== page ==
Process addictions, also commonly referred to as behavioral addictions, are characterized by a compulsive need to repeat a rewarding behavior that does not involve an addictive substance. These addictions affect the brain’s reward system just like substance abuse, even though the person is not taking any illicit substance. Only recently has research in process addictions and the brain brought forth the fact that a process addiction can be addictive in the same way as an addictive substance.
Examples of process addictions include gambling, overeating, sex, the Internet, television, pornography, social media, online gaming, shopping, exercise, and more. When a person develops an addiction to any of these behaviors, they will be compelled to perform the given action even despite its negative consequences. They will become powerless against the pull of the “high” they get from the action, triggering the pleasure center of their brain.
Many people may even wonder “what does behavioral addiction mean? How can a person become addicted to a behavior, or process?” According to the American Psychological Association, addiction to a process is possible because any activity, whether it be gambling, sex addiction, or technology use, can be addictive when it involves repetition, excessive use, and high frequency.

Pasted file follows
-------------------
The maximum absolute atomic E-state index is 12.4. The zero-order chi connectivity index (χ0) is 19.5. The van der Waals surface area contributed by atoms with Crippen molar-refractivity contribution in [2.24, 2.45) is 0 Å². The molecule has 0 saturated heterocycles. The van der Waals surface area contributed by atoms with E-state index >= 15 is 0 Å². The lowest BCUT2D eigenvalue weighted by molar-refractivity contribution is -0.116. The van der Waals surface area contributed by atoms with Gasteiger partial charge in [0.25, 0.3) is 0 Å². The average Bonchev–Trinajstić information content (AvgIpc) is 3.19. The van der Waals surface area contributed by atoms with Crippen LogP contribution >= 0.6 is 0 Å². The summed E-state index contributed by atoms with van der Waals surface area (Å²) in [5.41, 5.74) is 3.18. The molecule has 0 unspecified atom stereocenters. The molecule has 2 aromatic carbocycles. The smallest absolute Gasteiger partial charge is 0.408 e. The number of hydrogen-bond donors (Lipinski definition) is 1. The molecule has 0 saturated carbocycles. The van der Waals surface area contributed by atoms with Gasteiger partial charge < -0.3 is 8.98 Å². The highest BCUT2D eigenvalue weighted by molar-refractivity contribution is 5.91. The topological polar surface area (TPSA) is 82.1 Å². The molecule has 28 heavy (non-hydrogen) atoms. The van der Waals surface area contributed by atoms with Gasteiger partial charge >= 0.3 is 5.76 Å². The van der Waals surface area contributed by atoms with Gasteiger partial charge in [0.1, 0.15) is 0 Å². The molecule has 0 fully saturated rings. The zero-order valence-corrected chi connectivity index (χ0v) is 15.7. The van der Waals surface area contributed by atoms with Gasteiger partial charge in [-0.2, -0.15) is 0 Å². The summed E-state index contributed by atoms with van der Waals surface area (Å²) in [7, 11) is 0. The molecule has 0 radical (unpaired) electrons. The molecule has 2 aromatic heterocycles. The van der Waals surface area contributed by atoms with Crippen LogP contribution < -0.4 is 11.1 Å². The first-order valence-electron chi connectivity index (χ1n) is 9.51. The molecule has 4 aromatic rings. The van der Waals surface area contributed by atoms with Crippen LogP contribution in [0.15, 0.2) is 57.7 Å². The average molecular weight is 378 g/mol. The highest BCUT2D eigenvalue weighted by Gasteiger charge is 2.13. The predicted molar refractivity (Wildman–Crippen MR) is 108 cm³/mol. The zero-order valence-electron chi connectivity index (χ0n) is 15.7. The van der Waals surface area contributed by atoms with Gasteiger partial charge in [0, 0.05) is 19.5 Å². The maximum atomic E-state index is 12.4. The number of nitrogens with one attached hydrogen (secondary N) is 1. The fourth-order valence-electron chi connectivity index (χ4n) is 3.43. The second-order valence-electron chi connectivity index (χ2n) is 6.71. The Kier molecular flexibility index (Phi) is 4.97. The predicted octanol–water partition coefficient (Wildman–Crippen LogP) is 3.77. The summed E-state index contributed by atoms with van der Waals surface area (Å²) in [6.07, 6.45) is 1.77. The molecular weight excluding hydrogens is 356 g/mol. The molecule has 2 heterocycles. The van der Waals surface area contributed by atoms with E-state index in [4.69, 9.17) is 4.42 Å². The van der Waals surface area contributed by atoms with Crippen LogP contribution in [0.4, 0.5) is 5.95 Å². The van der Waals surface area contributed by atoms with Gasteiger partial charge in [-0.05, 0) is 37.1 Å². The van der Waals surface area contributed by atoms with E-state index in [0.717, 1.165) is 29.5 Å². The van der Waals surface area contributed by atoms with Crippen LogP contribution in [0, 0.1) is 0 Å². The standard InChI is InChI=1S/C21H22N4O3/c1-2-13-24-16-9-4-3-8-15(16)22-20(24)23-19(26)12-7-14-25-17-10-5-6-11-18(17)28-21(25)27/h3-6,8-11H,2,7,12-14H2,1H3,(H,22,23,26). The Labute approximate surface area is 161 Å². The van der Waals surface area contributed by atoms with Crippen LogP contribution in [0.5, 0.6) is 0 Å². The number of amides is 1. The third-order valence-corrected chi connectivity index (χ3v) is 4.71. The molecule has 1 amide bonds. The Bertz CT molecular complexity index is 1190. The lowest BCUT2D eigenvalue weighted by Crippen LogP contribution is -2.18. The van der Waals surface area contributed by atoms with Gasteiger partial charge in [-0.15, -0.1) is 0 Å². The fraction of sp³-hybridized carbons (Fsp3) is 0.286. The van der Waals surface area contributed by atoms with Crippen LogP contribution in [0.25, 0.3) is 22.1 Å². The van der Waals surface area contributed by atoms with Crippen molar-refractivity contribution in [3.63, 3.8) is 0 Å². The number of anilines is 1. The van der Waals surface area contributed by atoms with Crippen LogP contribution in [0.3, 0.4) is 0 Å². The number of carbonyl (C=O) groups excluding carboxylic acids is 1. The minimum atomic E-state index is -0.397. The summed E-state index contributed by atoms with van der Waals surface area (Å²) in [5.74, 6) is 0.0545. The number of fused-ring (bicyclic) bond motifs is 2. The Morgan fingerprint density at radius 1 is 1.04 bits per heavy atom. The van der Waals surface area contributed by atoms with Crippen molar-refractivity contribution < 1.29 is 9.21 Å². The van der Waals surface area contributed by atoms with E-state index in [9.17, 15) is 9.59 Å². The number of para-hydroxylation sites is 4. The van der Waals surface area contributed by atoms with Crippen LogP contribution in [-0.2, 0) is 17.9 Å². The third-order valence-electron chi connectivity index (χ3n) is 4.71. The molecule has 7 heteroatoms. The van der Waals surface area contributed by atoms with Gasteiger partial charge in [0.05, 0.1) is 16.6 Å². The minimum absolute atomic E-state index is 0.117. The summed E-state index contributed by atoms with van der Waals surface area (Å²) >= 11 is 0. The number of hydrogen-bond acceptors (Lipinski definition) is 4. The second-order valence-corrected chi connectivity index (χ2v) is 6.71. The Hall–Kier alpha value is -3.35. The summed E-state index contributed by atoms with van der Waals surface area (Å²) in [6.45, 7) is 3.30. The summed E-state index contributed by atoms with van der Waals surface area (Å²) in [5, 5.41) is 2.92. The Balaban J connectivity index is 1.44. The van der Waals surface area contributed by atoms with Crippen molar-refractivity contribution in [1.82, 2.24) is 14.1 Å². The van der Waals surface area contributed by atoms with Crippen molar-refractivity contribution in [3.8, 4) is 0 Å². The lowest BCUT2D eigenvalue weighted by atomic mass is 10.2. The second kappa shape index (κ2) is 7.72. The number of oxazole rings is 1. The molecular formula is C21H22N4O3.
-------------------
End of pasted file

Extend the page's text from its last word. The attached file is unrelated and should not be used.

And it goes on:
Just like a person continues to use a drug despite its negative effects on their life, a person with a process addiction may not be able to stop their behavior even if they want to, because their cravings have become too great. In this way, despite the process addiction’s relative invisibility, it can lead to life problems that are just as serious as those caused by substance abuse.
While these are just a few of the most researched and common process addictions, a process addiction can actually occur with any process. Any addiction has set in whenever a person loses control over any process to the point that it has started to cause problems in their daily life. These problems can start small, such as showing up late to work because the person was up all night playing poker online, but the problem can grow to the point that the person’s work performance may suffer to the point that their job may be in jeopardy.
Those processes mentioned above are only some of the most common and researched process addictions, but a process addiction can occur when someone loses control over any process to the point where it causes problems in daily life.